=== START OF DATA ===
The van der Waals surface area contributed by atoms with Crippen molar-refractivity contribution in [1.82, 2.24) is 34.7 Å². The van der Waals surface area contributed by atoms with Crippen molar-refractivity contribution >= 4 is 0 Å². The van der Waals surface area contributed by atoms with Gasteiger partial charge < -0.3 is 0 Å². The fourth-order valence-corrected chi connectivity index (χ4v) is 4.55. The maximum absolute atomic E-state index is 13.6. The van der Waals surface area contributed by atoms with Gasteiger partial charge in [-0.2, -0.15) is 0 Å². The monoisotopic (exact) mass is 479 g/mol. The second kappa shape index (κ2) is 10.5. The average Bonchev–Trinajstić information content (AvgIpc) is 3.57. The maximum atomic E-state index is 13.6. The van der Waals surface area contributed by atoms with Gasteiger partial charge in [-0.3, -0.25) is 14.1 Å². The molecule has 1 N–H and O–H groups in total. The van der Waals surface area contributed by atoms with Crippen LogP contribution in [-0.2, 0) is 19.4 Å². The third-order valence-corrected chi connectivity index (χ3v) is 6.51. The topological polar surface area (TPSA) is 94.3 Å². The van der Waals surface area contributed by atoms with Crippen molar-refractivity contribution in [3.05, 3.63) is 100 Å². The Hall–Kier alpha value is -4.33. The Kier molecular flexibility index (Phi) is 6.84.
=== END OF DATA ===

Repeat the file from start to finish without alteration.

The van der Waals surface area contributed by atoms with Crippen molar-refractivity contribution in [1.82, 2.24) is 34.7 Å². The van der Waals surface area contributed by atoms with Crippen molar-refractivity contribution >= 4 is 0 Å². The van der Waals surface area contributed by atoms with Gasteiger partial charge < -0.3 is 0 Å². The fourth-order valence-corrected chi connectivity index (χ4v) is 4.55. The maximum absolute atomic E-state index is 13.6. The van der Waals surface area contributed by atoms with Gasteiger partial charge in [-0.2, -0.15) is 0 Å². The monoisotopic (exact) mass is 479 g/mol. The second kappa shape index (κ2) is 10.5. The average Bonchev–Trinajstić information content (AvgIpc) is 3.57. The maximum atomic E-state index is 13.6. The van der Waals surface area contributed by atoms with Gasteiger partial charge in [-0.3, -0.25) is 14.1 Å². The molecule has 1 N–H and O–H groups in total. The van der Waals surface area contributed by atoms with Crippen LogP contribution in [-0.2, 0) is 19.4 Å². The third-order valence-corrected chi connectivity index (χ3v) is 6.51. The topological polar surface area (TPSA) is 94.3 Å². The van der Waals surface area contributed by atoms with Crippen molar-refractivity contribution in [3.05, 3.63) is 100 Å². The Hall–Kier alpha value is -4.33. The Kier molecular flexibility index (Phi) is 6.84.